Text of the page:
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Isabel Mendoza nació en Cali (Colombia) una ciudad famosa por la alegría y el ambiente festivo de sus ciudadanos. Los colombianos llaman a Cali “la sucursal del cielo” y una de las mayores atracciones turísticas de...
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Every year, Americans around the nation get together to celebrate Hispanic Heritage Month from September 15th through October 15th. The contributions Hispanic Americans have made to the United States are endless and inspiring, and they have had a profound and positive impact on our county.

New Year’s Classroom Resolutions - Resources for your Spanish Classroom

By Spanish Classroom 1064 Views Leave a comment Go to comments
Jan 08

By Anne Silva

In case you weren’t aware of it, New Year’s Eve has come and gone again. And if you’re like me, most of your personal resolutions have already gone by the wayside. That’s right, folks: we’re one whole week into 2015, and I have already flaked on pretty much all of the ways I was going to be AWESOME this year.

But that got me thinking about a blog post that I read recently. The blogger’s resolution was to stop trying to be TOTALLY AWESOME, ALL THE TIME, TO EVERYONE, and just try to do well those few things that actually matter. And I wondered if the same wouldn’t also hold true for those “Classroom New Year’s Resolutions” that we teachers create.

I don’t know about you, but I tend to come back from winter break FIRED UP and rarin’ to go. I have a million ideas for things I’m going to do AMAZINGLY in my classroom, and I have pinned every last one of them on Pinterest. I’ve got spankin’ new gel pens, and I’ve freshly Clorox-wiped all of the desks in my room, so my classroom even SMELLS like a fresh start. And since I got a decent night’s sleep at least once during these two weeks, I’m just full to the brim with vague notions of really show-stopping lesson plans, differentiation ideas, technology tools, cultural flair, etc., etc., etc., that I’m going to implement ALL AT THE SAME TIME. I tell you, the night before we go back from break, I am the Best Teacher Who Ever Lived.

And then? Well, you probably know the rest. Real Life happens. I do some of the ideas, some of the time, get discouraged when they don’t all work, run out of time, forget the rest, and just generally can’t live up to my own expectations as World’s Greatest Teacher. Add to that the third-quarter doldrums and lack of sunlight, and I’m grasping at straws to just survive until Spring Break. And you know what the worst part is? I feel like I fail my students when this happens, even though the whole intention was to be great so that they can be great.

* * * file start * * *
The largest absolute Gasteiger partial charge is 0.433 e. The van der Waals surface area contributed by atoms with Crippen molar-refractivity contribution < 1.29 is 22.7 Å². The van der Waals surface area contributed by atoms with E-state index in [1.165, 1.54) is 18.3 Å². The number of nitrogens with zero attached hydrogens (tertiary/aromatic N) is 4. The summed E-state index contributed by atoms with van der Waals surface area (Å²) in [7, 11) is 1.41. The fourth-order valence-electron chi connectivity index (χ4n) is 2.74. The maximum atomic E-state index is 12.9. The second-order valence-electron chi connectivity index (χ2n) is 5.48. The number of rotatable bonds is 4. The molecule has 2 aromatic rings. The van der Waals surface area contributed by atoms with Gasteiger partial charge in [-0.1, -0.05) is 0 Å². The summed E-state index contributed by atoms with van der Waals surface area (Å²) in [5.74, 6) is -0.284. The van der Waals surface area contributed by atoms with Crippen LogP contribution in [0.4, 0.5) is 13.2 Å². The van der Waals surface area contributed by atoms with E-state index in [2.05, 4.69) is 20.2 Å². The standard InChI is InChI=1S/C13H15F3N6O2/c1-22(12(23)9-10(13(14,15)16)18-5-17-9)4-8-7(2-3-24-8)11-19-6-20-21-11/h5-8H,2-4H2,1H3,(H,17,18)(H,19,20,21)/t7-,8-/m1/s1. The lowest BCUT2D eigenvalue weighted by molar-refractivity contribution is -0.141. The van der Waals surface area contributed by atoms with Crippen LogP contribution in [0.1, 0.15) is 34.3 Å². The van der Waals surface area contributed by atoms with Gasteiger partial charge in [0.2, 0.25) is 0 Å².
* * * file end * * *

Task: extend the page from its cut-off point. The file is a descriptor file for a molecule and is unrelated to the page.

Do you do this, too? Surely I’m not the only one, right?

So this year, I have a proposal for you: I propose that we be kind to ourselves, and take a step back from the feeling that we have to fling ourselves into the second half of the year like proverbial bats out of hell. I want you to think for a moment about the teachers who made the biggest impact on YOU. Was it because they did All The Things, All The Time? I’m guessing not. It seems to me that if we take it down a notch and do the small things well, the big things might take care of themselves. Do we take the time to listen to our students? I mean, really listen? Do we let our students get to know us? Do we laugh at school? Do we model kindness, organization, critical thinking, and the other qualities that we hope they learn, as well as the preterite tense? Are we willing to try new teaching ideas… and when we fail, do we get up and try again? Do we treat our colleagues the way we want to be treated?

Those suddenly sound like really “big” questions, but what I mean is this: breathe, teacher-friend. This is a marathon, not a sprint. Set this year’s Classroom Resolutions so that they are small, meaningful, and achievable… and most importantly, so that they fill you up in the end rather than wearing you out.

Here’s hoping that 2015 brings you joy, success, and laughter.

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Every year, Americans around the nation get together to celebrate Hispanic Heritage Month from September 15th through October 15th. The contributions Hispanic Americans have made to the United States are endless and inspiring, and they have had a profound and positive impact on our county.

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